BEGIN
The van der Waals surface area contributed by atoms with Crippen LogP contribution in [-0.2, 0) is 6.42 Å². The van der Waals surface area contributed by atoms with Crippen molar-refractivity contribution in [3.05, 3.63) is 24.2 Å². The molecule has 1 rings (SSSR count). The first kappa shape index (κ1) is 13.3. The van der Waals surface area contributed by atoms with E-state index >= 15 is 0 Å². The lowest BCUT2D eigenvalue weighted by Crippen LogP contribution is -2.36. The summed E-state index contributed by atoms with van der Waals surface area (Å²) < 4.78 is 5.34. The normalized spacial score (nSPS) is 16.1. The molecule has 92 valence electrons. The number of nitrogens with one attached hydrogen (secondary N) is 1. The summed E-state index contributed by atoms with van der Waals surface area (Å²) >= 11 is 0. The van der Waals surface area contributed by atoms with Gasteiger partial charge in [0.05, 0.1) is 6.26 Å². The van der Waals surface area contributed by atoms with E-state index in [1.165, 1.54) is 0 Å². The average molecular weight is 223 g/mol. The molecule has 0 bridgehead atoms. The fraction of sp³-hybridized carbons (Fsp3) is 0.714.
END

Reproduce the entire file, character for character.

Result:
The van der Waals surface area contributed by atoms with Crippen LogP contribution in [-0.2, 0) is 6.42 Å². The van der Waals surface area contributed by atoms with Crippen molar-refractivity contribution in [3.05, 3.63) is 24.2 Å². The molecule has 1 rings (SSSR count). The first kappa shape index (κ1) is 13.3. The van der Waals surface area contributed by atoms with E-state index >= 15 is 0 Å². The lowest BCUT2D eigenvalue weighted by Crippen LogP contribution is -2.36. The summed E-state index contributed by atoms with van der Waals surface area (Å²) < 4.78 is 5.34. The normalized spacial score (nSPS) is 16.1. The molecule has 92 valence electrons. The number of nitrogens with one attached hydrogen (secondary N) is 1. The summed E-state index contributed by atoms with van der Waals surface area (Å²) >= 11 is 0. The van der Waals surface area contributed by atoms with Gasteiger partial charge in [0.05, 0.1) is 6.26 Å². The van der Waals surface area contributed by atoms with E-state index in [1.165, 1.54) is 0 Å². The average molecular weight is 223 g/mol. The molecule has 0 bridgehead atoms. The fraction of sp³-hybridized carbons (Fsp3) is 0.714.